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Laser Speed of Light Project with laser 0.8 Class II
Easily set-up project for measuring the speed of light using a laser

In the last few years, lasers have become invaluable tools in thousands of industrial, scientific, medical and communications applications. This project, in several individual experiments, demonstrates a laser's unique ability to perform a variety of tests with deceptive ease.

The modulated laser included with this kit can also be utilized for hundreds of other classroom and real-life projects. The instruction manual contains detailed instructions and diagrams that describe equipment set-up, as well as a historical journey into efforts to measure the speed of light. This is a great opportunity to learn not only about new technology, but also the very human history behind it.

Not included but required for operation is a dual-channel 40 MHz oscilloscope.

  Laser Speed of Light Project with laser

Part Number: IF 546 
Price: $650.00
IF LSL 1 Instruction Guide
Quantity


220 VAC option available upon request.


IF ULR Operators Manual
Project includes

Class II .8 mW Video Diode Laser
IF VL08 635



Included in the kit are: .8 mW diode laser, optical beam splitter, first- surface mirror, converging lens, optics mounts, electronic control/receiver box with 2-channel receiver and 1 MHz oscillator, 110 VAC-to-DC power adapter, optics table, and step-by-step instruction book.

Activities include:

  • Measuring the speed of light

LASER CLASSIFICATIONS

All manufacturers of lasers used in the United States, must conform to regulations administered by the Center for Devices and Radiological Health (CDRH), a branch of the U.S. Department of Health and Human Services. CDRH categorizes lasers as follows:

 Class 1

A laser or laser system which does not present a hazard to skin or eyes for any wavelength or exposure time. Exposure varies with wavelength. For ultraviolet, .2 to .4m exposure is less than from .8 or near IR, the exposure is < 200w. Consult CDRH regulations for specific information.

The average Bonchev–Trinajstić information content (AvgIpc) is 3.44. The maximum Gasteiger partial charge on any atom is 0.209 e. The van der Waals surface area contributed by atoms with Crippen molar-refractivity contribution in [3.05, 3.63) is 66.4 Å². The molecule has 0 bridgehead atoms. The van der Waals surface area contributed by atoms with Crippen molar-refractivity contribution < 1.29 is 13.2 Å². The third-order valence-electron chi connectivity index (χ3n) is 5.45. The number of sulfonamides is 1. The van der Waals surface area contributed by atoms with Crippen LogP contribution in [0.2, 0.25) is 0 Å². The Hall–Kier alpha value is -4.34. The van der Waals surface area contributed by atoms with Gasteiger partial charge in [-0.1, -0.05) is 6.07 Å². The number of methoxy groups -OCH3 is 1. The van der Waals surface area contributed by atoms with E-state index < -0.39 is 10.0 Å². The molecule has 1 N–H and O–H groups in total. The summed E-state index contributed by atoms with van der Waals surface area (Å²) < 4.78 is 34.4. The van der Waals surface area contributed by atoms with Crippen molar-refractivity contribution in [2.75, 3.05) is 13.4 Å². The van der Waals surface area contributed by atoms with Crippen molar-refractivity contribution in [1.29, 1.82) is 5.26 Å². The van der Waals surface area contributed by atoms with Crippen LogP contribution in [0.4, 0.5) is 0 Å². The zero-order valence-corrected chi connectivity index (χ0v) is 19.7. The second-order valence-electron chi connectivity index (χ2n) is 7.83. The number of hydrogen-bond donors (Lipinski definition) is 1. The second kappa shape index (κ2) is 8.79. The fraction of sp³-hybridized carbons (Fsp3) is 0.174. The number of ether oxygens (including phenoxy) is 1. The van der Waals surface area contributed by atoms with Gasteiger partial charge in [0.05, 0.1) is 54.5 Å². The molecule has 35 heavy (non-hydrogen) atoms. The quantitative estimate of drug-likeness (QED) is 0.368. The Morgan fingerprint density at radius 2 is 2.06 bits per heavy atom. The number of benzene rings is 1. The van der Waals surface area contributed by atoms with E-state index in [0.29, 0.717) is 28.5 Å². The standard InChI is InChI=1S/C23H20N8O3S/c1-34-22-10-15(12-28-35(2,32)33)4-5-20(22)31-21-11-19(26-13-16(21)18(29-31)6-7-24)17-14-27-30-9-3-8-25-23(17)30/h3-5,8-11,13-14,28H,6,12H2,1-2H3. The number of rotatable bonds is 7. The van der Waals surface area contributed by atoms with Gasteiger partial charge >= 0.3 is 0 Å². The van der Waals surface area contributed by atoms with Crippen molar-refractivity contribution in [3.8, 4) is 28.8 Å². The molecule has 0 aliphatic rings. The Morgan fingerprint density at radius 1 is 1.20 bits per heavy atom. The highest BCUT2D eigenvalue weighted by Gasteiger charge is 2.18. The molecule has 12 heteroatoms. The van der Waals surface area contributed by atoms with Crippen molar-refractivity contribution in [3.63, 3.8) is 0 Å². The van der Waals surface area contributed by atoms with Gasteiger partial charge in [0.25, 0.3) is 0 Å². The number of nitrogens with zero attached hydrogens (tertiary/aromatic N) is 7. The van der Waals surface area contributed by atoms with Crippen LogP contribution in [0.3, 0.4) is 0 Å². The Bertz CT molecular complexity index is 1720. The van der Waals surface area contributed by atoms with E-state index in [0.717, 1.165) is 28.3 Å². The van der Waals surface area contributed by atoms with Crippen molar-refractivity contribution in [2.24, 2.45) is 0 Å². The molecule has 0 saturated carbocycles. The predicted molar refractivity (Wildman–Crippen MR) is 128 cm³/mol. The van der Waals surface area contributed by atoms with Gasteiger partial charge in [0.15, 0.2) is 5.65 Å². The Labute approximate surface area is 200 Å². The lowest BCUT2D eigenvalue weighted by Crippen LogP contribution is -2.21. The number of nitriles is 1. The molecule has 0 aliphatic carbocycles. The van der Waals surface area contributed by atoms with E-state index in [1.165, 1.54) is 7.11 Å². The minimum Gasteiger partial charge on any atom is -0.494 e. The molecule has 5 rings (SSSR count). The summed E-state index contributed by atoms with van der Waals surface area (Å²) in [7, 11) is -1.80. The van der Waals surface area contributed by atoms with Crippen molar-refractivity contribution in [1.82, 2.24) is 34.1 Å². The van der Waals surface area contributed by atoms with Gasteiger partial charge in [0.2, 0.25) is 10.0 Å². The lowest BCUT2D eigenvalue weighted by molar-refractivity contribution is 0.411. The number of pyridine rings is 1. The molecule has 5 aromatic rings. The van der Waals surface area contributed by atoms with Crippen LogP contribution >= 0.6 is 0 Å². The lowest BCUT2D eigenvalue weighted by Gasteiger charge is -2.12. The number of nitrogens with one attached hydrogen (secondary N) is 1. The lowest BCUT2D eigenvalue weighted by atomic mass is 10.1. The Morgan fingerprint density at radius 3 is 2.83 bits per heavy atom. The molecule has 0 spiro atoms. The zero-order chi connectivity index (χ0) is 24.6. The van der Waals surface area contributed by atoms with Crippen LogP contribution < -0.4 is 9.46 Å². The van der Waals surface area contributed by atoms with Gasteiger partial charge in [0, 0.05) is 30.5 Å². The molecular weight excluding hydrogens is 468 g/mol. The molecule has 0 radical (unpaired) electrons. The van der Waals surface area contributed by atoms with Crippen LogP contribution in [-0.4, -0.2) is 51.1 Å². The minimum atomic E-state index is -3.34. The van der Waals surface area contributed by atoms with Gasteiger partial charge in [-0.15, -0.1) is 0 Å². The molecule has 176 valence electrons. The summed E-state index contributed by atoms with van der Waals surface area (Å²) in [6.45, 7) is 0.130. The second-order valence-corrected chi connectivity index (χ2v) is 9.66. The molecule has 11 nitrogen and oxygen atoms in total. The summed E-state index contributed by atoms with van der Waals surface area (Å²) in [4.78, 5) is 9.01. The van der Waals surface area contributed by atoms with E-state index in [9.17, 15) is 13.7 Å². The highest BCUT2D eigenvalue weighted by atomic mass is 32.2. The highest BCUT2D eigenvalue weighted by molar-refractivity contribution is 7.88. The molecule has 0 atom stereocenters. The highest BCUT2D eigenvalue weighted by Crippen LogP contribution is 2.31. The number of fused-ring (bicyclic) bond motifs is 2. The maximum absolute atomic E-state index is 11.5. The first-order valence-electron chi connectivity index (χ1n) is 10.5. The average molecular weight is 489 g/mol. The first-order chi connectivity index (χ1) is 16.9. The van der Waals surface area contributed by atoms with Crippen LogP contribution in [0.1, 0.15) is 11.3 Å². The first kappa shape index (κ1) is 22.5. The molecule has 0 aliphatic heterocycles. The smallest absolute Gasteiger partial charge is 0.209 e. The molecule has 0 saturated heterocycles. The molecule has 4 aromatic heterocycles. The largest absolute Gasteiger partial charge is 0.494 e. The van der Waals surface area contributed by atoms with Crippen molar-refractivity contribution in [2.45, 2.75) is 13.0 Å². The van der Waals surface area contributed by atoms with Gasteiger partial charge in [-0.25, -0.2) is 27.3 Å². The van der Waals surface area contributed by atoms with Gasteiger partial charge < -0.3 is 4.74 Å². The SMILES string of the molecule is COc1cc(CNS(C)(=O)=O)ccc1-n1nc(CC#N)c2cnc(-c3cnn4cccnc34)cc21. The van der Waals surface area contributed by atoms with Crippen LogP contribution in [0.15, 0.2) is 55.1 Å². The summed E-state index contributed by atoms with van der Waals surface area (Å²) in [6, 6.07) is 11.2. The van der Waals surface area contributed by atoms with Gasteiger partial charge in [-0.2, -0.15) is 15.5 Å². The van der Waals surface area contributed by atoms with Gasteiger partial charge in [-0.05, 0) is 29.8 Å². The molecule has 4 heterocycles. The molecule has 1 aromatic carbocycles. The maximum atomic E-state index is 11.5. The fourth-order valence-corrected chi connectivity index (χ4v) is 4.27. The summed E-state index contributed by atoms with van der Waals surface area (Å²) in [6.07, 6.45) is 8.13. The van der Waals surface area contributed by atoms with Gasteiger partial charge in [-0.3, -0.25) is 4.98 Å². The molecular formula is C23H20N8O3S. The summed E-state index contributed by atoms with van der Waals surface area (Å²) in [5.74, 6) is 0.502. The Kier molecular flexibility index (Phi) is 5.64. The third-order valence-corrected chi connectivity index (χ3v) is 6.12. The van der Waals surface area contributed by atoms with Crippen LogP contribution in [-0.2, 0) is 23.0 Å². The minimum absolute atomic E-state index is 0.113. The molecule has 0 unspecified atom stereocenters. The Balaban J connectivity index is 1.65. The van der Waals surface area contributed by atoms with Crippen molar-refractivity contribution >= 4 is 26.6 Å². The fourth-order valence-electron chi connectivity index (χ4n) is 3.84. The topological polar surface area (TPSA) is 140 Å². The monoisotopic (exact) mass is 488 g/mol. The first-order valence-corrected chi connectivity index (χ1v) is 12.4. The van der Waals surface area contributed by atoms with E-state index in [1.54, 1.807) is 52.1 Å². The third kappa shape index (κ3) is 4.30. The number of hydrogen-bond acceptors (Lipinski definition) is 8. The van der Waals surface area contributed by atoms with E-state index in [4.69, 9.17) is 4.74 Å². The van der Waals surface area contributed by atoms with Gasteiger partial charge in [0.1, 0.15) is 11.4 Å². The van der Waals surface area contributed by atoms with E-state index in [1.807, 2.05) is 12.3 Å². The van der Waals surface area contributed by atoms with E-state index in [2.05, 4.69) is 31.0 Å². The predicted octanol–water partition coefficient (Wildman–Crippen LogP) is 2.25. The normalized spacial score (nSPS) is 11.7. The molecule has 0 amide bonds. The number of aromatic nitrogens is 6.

Class 2

Any visible laser with an output less than 1 mW of power. Warning label requirements yellow caution label stating maximum output of 1 mW. Generally used as classroom lab lasers, supermarket scanners and laser pointers.

 Class 3a

Any visible laser with an output over 1 mW of power with a maximum output of 5 mW of power. Warning label requirements red danger label stating maximum output of 5 mW. Also used as classroom lab lasers, in holography, laser pointers, leveling instruments, measuring devices and alignment equipment.

 Class 3b

Any laser with an output over 5 mW of power with a maximum output of 500 mW of power and all invisible lasers with an output up to 400 mW. Warning label requirements red danger label stating maximum output. These lasers also require a key switch for operation and a 3.5-second delay when the laser is turned on. Used in many of the same applications as the Class IIIa when more power is required.

 Class 4

Any laser with an output over 500 mW of power. Warning label requirements red danger label stating maximum output. These lasers are primarily used in industrial applications such as tooling, machining, cutting and welding. Most medical laser applications also require these high-powered lasers.


 Specifications
 CDRH Classification  Class II
 Polarization  Linear
 Laser Emission Color  Red
 Laser Mode  TEM00
 Operating  Unit  Value
 Input Voltage  V 12 - 18
 Input Current  mA 60 - 125
 Wavelength  nm  635
 Optical Output Power, Nominal  mW  0.8
 Power, (min/max)  mW  .7 / .9
 Beam Diameter  mm  4
 Beam Divergence  mRad  1.00
 Digital Modulation  MHz 20 M
 Analog Modulation  Hz to MHz 100 - 10 M
 Mechanical  Unit  Value
 Operating Temperature  ° C  0 to 40
 Housing  cm  5.6 X 7.5 X 22